A highly skilled builder from Poland working with construction tools in a flat in London, United Kingdom.

Labor mobility is vital to the European Union.

Free to Work

April 2014, Number 05.02

“Newspaper reporters and television cameramen patrolled British airports, train stations and bus depots on January 1, 2014, looking for the “tidal wave” of new migrants. An influx of migrants was expected because transitional work restrictions on Bulgarian and Romanian citizens had expired the day before, seven years after those countries joined the European Union, allowing their residents to work anywhere in the EU.

Even though that feared tsunami didn’t arrive, many Europeans are concerned that liberalization of labor markets for immigrants from the EU’s eastern members will interrupt the progress made by Western European countries still struggling through economic recoveries. In the Netherlands, Germany and the United Kingdom, media outlets and politicians clamor for protecting labor markets and social welfare systems from immigrants...”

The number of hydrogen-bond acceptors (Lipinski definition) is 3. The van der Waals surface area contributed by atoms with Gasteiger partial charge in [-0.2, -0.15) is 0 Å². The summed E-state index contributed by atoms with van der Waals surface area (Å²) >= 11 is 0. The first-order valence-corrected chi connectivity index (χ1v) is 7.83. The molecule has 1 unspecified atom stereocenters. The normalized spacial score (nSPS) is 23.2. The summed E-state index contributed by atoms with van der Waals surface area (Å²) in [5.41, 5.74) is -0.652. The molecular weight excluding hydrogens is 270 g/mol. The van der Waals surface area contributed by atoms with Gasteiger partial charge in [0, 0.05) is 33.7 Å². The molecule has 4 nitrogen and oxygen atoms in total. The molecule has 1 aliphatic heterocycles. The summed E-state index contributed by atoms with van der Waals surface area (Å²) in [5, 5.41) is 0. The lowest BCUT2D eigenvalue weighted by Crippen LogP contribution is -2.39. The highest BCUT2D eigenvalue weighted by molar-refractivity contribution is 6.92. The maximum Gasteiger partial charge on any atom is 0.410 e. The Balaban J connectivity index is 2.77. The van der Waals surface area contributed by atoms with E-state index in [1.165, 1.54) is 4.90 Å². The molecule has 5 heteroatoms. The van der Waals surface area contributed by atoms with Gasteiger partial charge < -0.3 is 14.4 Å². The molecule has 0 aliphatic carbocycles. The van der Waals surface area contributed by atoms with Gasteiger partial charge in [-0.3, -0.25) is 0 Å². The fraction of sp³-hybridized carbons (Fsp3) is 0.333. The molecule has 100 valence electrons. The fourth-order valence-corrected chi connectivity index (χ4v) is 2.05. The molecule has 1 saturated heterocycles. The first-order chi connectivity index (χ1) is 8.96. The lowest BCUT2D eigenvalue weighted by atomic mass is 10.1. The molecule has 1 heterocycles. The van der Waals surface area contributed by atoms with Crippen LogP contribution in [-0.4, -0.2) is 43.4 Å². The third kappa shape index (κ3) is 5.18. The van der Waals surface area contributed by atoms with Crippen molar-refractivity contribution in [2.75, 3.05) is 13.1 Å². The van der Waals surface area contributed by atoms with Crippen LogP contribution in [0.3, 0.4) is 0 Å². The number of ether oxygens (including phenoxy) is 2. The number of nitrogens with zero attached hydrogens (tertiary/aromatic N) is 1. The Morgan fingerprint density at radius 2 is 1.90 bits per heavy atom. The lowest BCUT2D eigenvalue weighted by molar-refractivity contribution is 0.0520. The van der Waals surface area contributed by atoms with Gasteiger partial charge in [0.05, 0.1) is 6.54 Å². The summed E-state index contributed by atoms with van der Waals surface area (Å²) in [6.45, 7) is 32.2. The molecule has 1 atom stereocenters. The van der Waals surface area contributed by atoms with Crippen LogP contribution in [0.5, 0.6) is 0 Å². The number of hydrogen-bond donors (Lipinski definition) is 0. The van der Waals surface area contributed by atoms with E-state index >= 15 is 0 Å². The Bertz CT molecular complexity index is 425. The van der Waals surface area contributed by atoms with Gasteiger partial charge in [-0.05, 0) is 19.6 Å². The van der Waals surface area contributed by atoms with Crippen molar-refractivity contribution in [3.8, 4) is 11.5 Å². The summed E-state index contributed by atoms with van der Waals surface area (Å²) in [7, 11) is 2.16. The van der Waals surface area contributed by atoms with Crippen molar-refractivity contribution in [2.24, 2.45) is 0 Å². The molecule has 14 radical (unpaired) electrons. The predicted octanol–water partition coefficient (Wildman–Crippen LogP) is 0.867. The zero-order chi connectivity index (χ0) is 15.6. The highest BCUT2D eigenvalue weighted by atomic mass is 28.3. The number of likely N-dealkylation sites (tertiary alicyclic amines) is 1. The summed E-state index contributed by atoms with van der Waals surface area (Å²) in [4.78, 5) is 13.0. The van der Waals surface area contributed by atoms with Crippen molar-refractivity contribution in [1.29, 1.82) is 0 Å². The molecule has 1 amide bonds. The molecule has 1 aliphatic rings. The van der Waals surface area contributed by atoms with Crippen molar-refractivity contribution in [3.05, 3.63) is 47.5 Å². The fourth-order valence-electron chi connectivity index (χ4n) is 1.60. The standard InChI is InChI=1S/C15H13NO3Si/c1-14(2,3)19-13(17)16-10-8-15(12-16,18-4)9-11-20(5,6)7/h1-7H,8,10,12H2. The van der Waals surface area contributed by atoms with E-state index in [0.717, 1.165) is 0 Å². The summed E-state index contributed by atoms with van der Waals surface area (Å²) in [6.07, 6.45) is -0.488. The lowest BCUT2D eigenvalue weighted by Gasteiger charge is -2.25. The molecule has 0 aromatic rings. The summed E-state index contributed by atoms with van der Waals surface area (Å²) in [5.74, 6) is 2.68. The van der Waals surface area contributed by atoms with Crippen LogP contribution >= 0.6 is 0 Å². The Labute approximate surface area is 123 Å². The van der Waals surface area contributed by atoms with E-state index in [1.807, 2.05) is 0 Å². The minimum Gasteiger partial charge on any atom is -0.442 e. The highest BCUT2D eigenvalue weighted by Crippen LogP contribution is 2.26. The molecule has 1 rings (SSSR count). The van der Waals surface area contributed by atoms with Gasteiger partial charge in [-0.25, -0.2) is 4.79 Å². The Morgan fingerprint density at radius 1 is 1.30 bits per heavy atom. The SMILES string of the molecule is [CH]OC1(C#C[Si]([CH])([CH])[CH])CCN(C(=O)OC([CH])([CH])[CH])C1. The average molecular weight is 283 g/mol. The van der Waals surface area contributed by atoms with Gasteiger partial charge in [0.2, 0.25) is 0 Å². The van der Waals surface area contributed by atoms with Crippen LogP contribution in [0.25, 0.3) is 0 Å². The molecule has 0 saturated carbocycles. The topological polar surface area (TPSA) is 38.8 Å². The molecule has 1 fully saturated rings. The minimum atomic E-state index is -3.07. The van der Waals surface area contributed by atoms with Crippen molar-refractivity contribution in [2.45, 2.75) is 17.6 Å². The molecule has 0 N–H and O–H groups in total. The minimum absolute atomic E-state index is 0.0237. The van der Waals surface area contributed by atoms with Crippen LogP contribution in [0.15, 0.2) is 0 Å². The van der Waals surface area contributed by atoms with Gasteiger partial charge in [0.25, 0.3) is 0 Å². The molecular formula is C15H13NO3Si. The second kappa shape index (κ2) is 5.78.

Excerpt from per Concordiam Staff, “Free to Work,” per Concordiam: Journal of European Security Defense Issues  5, No. 2, 2014: 52-55.

This article reflects the views of the author and are not necessarily the official policy of the United States, Germany, or any other governments.